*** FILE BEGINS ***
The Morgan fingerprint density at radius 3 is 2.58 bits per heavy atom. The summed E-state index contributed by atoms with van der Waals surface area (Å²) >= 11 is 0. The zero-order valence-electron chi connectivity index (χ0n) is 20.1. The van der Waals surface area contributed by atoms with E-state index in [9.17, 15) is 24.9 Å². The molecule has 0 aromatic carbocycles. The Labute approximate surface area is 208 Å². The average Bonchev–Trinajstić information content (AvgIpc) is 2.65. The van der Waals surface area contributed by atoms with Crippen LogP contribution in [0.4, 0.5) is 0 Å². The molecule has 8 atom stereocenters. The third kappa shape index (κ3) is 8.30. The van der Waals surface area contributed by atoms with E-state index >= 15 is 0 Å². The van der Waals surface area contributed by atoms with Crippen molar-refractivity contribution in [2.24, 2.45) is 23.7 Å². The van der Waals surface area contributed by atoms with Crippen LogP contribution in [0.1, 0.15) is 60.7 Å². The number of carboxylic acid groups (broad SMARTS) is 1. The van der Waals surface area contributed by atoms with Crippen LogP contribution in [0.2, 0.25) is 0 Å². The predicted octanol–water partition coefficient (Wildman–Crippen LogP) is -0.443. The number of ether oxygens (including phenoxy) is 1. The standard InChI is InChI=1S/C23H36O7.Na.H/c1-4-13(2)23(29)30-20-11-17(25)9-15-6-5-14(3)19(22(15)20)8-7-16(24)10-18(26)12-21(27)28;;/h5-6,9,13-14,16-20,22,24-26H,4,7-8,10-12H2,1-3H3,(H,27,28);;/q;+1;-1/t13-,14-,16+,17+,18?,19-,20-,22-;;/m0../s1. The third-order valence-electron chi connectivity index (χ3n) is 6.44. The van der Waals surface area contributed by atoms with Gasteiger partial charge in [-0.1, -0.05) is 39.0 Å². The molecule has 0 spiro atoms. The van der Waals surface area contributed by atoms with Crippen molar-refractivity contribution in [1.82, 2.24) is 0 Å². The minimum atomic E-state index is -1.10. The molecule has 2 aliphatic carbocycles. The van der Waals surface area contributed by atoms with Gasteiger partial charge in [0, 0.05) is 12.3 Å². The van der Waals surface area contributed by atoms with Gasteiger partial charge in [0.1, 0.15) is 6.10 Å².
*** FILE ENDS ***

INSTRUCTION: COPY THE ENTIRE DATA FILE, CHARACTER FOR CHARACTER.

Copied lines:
The Morgan fingerprint density at radius 3 is 2.58 bits per heavy atom. The summed E-state index contributed by atoms with van der Waals surface area (Å²) >= 11 is 0. The zero-order valence-electron chi connectivity index (χ0n) is 20.1. The van der Waals surface area contributed by atoms with E-state index in [9.17, 15) is 24.9 Å². The molecule has 0 aromatic carbocycles. The Labute approximate surface area is 208 Å². The average Bonchev–Trinajstić information content (AvgIpc) is 2.65. The van der Waals surface area contributed by atoms with Crippen LogP contribution in [0.4, 0.5) is 0 Å². The molecule has 8 atom stereocenters. The third kappa shape index (κ3) is 8.30. The van der Waals surface area contributed by atoms with E-state index >= 15 is 0 Å². The van der Waals surface area contributed by atoms with Crippen molar-refractivity contribution in [2.24, 2.45) is 23.7 Å². The van der Waals surface area contributed by atoms with Crippen LogP contribution in [0.1, 0.15) is 60.7 Å². The number of carboxylic acid groups (broad SMARTS) is 1. The van der Waals surface area contributed by atoms with Crippen LogP contribution in [0.2, 0.25) is 0 Å². The predicted octanol–water partition coefficient (Wildman–Crippen LogP) is -0.443. The number of ether oxygens (including phenoxy) is 1. The standard InChI is InChI=1S/C23H36O7.Na.H/c1-4-13(2)23(29)30-20-11-17(25)9-15-6-5-14(3)19(22(15)20)8-7-16(24)10-18(26)12-21(27)28;;/h5-6,9,13-14,16-20,22,24-26H,4,7-8,10-12H2,1-3H3,(H,27,28);;/q;+1;-1/t13-,14-,16+,17+,18?,19-,20-,22-;;/m0../s1. The third-order valence-electron chi connectivity index (χ3n) is 6.44. The van der Waals surface area contributed by atoms with Gasteiger partial charge in [-0.1, -0.05) is 39.0 Å². The molecule has 0 spiro atoms. The van der Waals surface area contributed by atoms with Crippen molar-refractivity contribution in [1.82, 2.24) is 0 Å². The minimum atomic E-state index is -1.10. The molecule has 2 aliphatic carbocycles. The van der Waals surface area contributed by atoms with Gasteiger partial charge in [0, 0.05) is 12.3 Å². The van der Waals surface area contributed by atoms with Gasteiger partial charge in [0.1, 0.15) is 6.10 Å².